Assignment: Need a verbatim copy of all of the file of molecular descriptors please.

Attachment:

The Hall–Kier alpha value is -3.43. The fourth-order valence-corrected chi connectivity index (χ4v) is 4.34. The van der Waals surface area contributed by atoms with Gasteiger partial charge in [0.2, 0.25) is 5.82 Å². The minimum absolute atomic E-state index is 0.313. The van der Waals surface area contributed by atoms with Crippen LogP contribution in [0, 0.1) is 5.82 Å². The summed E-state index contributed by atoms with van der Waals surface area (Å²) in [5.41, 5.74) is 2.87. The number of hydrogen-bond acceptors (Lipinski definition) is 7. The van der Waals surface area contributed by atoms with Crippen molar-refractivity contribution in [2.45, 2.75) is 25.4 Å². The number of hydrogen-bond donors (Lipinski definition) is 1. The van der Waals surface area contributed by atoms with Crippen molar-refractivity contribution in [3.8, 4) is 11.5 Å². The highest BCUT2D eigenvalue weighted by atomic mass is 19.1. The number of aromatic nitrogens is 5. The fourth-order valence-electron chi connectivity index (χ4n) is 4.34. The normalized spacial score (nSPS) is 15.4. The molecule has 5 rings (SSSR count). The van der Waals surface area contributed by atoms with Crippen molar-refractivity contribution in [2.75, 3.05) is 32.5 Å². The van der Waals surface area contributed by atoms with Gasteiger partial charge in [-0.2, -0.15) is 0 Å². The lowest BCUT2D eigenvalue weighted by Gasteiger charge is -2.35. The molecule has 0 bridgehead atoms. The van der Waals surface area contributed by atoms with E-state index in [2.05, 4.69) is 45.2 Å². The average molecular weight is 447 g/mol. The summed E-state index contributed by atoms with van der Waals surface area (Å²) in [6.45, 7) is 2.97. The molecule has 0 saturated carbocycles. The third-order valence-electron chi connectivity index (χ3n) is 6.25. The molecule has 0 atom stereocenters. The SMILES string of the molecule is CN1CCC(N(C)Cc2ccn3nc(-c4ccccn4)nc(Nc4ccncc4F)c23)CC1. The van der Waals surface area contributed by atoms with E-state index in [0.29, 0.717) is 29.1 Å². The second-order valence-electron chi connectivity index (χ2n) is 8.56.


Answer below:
The Hall–Kier alpha value is -3.43. The fourth-order valence-corrected chi connectivity index (χ4v) is 4.34. The van der Waals surface area contributed by atoms with Gasteiger partial charge in [0.2, 0.25) is 5.82 Å². The minimum absolute atomic E-state index is 0.313. The van der Waals surface area contributed by atoms with Crippen LogP contribution in [0, 0.1) is 5.82 Å². The summed E-state index contributed by atoms with van der Waals surface area (Å²) in [5.41, 5.74) is 2.87. The number of hydrogen-bond acceptors (Lipinski definition) is 7. The van der Waals surface area contributed by atoms with Crippen molar-refractivity contribution in [2.45, 2.75) is 25.4 Å². The number of hydrogen-bond donors (Lipinski definition) is 1. The van der Waals surface area contributed by atoms with Crippen molar-refractivity contribution in [3.8, 4) is 11.5 Å². The highest BCUT2D eigenvalue weighted by atomic mass is 19.1. The number of aromatic nitrogens is 5. The fourth-order valence-electron chi connectivity index (χ4n) is 4.34. The normalized spacial score (nSPS) is 15.4. The molecule has 5 rings (SSSR count). The van der Waals surface area contributed by atoms with Crippen molar-refractivity contribution in [2.75, 3.05) is 32.5 Å². The van der Waals surface area contributed by atoms with Gasteiger partial charge in [-0.2, -0.15) is 0 Å². The lowest BCUT2D eigenvalue weighted by Gasteiger charge is -2.35. The molecule has 0 bridgehead atoms. The van der Waals surface area contributed by atoms with E-state index in [2.05, 4.69) is 45.2 Å². The average molecular weight is 447 g/mol. The summed E-state index contributed by atoms with van der Waals surface area (Å²) in [6.45, 7) is 2.97. The molecule has 0 saturated carbocycles. The third-order valence-electron chi connectivity index (χ3n) is 6.25. The molecule has 0 atom stereocenters. The SMILES string of the molecule is CN1CCC(N(C)Cc2ccn3nc(-c4ccccn4)nc(Nc4ccncc4F)c23)CC1. The van der Waals surface area contributed by atoms with E-state index in [0.29, 0.717) is 29.1 Å². The second-order valence-electron chi connectivity index (χ2n) is 8.56.